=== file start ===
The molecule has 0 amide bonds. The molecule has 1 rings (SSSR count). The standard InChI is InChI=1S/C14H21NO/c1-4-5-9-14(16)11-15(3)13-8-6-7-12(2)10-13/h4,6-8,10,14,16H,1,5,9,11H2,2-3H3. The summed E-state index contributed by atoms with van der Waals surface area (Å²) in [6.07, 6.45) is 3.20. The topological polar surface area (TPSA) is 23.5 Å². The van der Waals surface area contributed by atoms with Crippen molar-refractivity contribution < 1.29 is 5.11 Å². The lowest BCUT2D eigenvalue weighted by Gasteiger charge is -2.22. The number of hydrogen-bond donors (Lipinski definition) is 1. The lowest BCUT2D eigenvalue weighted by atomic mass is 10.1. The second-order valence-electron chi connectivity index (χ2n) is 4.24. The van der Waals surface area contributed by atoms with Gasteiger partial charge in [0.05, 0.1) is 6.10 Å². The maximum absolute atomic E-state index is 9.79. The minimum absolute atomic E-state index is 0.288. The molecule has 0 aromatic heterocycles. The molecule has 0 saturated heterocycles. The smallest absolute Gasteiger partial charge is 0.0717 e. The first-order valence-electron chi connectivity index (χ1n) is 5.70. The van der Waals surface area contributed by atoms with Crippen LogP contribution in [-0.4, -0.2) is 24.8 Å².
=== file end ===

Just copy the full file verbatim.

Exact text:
The molecule has 0 amide bonds. The molecule has 1 rings (SSSR count). The standard InChI is InChI=1S/C14H21NO/c1-4-5-9-14(16)11-15(3)13-8-6-7-12(2)10-13/h4,6-8,10,14,16H,1,5,9,11H2,2-3H3. The summed E-state index contributed by atoms with van der Waals surface area (Å²) in [6.07, 6.45) is 3.20. The topological polar surface area (TPSA) is 23.5 Å². The van der Waals surface area contributed by atoms with Crippen molar-refractivity contribution < 1.29 is 5.11 Å². The lowest BCUT2D eigenvalue weighted by Gasteiger charge is -2.22. The number of hydrogen-bond donors (Lipinski definition) is 1. The lowest BCUT2D eigenvalue weighted by atomic mass is 10.1. The second-order valence-electron chi connectivity index (χ2n) is 4.24. The van der Waals surface area contributed by atoms with Gasteiger partial charge in [0.05, 0.1) is 6.10 Å². The maximum absolute atomic E-state index is 9.79. The minimum absolute atomic E-state index is 0.288. The molecule has 0 aromatic heterocycles. The molecule has 0 saturated heterocycles. The smallest absolute Gasteiger partial charge is 0.0717 e. The first-order valence-electron chi connectivity index (χ1n) is 5.70. The van der Waals surface area contributed by atoms with Crippen LogP contribution in [-0.4, -0.2) is 24.8 Å².